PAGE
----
• What was rationale for changing focus from niche private univ adopting OER to broader HE context?
  • i really liked your reflection on it Oliver - getting that reputation so people will respond is a big issue - took us a year to really get that going in oer hub

oliver sterland
3:07pm 16 February 2015 (Edited 3:18pm 16 February 2015)


Many thanks to all who left such helpful comments;   I studiously tried to avoid reading them during the presentation itself,  but they've focussed my thoughts a little more since!

  • Did you pursue the invitation to present?
    these things often need champions pushing them through

Not at the time,  because I didn’t have confidence in the assertions, as I said  it was more of an ‘intellectual exercise’ ,  and I wouldn’t describe myself as an OER ‘champion’.  In fact to an extent it suggests to me a loss of perspective,   which is opposite to the OER Research Hub’s approach.  Not saying I’m a sceptic,  however!

Thanks Martin,  I had seen this and found it very useful.  Would be interesting to see the drivers behind them and a private/public classification.  Maybe I'm missing that?

  • Good to be reminded that teaching and learning strategies are five year strategies. Timing is important isn't it?

By ‘timing’  I presume you mean  the ‘time taken to implement something’  rather than whether something comes along at the right moment,  ie. When the movers and shakers are receptive.  Arguably both important, of course.

  • you may answer this but have you set up soe analytics to see where people are coming from to this site.

Will certainly do this when it’s more developed.

  • Could you ask whether Martin W (Co-Chair of OER15) might mention it ...?

Sounds dumb, but he’s not following me on Twitter, so how?   Simon also said:  you may like to ‘hook up with him in the break’,  but I wasn’t sure how.  Oh dear!  Not very networked at this stage L

  • Will you extend it to non-private universities? And even beyond to Further Education?

As you can see, I already did (beyond private universities),  although this was perhaps a case of the tail wagging the dog.  In other words,  I created an online survey for the survey which was open for all to answer and this resulted me in losing the niche ‘private’ thing.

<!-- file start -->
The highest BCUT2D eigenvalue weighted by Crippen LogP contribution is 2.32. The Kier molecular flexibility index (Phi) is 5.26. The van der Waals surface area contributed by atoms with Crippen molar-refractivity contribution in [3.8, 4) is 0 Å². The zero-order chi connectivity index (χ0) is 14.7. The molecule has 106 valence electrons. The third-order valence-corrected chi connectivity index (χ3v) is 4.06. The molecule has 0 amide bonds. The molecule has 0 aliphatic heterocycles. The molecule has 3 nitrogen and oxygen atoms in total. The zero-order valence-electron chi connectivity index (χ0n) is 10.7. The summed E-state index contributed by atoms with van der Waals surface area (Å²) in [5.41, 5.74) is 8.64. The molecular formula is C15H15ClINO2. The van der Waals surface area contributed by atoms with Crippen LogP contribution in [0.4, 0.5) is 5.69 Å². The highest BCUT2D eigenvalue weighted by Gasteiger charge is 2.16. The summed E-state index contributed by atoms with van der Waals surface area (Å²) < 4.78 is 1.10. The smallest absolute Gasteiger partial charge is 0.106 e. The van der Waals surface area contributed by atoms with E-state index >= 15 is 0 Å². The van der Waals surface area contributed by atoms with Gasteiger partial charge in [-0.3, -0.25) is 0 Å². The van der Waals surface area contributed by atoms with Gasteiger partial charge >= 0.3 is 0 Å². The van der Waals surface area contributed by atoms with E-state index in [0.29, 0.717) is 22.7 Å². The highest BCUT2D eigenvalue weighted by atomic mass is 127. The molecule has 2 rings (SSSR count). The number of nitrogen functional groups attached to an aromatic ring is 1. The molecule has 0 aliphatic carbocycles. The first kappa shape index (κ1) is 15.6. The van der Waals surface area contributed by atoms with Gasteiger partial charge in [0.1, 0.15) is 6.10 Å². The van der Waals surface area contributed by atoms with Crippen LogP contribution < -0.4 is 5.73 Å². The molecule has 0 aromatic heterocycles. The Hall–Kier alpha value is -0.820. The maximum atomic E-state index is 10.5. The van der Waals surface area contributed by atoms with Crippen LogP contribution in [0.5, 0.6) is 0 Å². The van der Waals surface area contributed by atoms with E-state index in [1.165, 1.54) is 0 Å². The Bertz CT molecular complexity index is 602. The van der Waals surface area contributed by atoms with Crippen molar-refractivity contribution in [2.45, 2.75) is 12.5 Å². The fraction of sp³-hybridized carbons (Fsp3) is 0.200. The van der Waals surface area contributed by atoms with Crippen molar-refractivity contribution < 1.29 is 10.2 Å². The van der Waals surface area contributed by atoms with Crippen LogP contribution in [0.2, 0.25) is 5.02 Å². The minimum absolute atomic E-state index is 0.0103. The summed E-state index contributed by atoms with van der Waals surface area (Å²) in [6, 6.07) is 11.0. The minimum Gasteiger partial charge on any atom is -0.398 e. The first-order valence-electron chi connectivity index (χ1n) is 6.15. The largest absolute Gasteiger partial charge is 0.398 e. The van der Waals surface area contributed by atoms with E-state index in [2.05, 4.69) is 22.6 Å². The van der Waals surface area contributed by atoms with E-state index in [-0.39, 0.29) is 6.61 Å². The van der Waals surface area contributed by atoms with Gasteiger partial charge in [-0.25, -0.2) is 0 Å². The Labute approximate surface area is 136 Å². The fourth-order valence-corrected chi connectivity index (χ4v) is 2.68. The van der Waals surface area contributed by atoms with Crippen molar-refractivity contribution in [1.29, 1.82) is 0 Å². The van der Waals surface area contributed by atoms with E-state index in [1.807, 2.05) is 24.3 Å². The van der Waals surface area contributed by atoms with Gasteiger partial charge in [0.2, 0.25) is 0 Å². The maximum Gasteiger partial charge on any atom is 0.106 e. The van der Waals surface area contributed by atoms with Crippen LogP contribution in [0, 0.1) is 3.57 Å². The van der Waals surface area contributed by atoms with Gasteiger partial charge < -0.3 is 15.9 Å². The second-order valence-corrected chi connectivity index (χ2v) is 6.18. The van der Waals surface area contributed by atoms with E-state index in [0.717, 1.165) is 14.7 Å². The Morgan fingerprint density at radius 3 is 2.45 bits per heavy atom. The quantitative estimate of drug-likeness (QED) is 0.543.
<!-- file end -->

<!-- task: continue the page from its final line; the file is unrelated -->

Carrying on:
• depends on the organisation - in US policy-maker movements have become more crowdsourced
  • interesting double loop learning as you are questioning your originial objectives and whether you need to change what you originally believed

I’m not sure which bit qualifies as double-loop learning, since there was no real implementation stage (i.e the website didn’t run long enough,  nor was linked to analytics, but it sounds very flattering, thanks!

  • Attending conferences and talking to people in person also helps

Yes,  I may try to tug at the uni’s purse-strings….

  • policy is a big networking thing, difficult to do without putting in the horus talking to those people

I’m sorry I would need to go back and see how ‘policy’ was being used in this context. 

  • sometimes it requires being more of an activist for OER - are you prepared to do this?

How do I join?   Is there a handshake? :)  Seriously,   I wouldn’t want to claim I’m naturally an activist in anything,  rather an ‘monitor-evaluator’  in Belbin terms.

  • Could you say a little more about editorial and how it influences outcomes?

Well,  as far as my site is concerned,   under  my ‘key issues’ tab,   by balancing opposite stances,  I’m not sure I am furthering the cause of OER significantly.    The OER Research hub at least sets up eleven hypotheses which are measured against research.   But then I’m sure there are editorial decisions around which hypotheses to include and which research.    It’s hard to achieve absolute neutrality.

  • think your tool coudl be useful Oliver - we are trying to develop a simialr thing at oerresearch hub for different oer users   
  • Would also be good to get in touch with ALT-C, maybe use their mailing list?
  • I can understand - it might help to do something similar in another organisation. Then it doesn't have the political implications for you personally.
  • We have a big issue with teachers not wanting to share their work. Some staff do not want to share their work on our internal LMS, so I think in my organisation creating an OER would be problamatic. I love the project.

Culture change is the biggest, single obstacle within a single organisation,  but not impossible, I’m sure.

  • What was rationale for changing focus from niche private univ adopting OER to broader HE context?

Please see my answer above;  I’m not it was a justified rationale and I may still revert.   The question of whether there may be significant different attitudes towards OER in the public and private sectors is still the ‘elephant in the room’  amongst my unanswered questions.    Not forgetting that most of the ‘radical’ c-MOOC courses seem to have originated in Canadian/US  private institutions (I think)

  • i really liked your reflection on it Oliver - getting that reputation so people will respond is a big issue - took us a year to really get that going in oer hub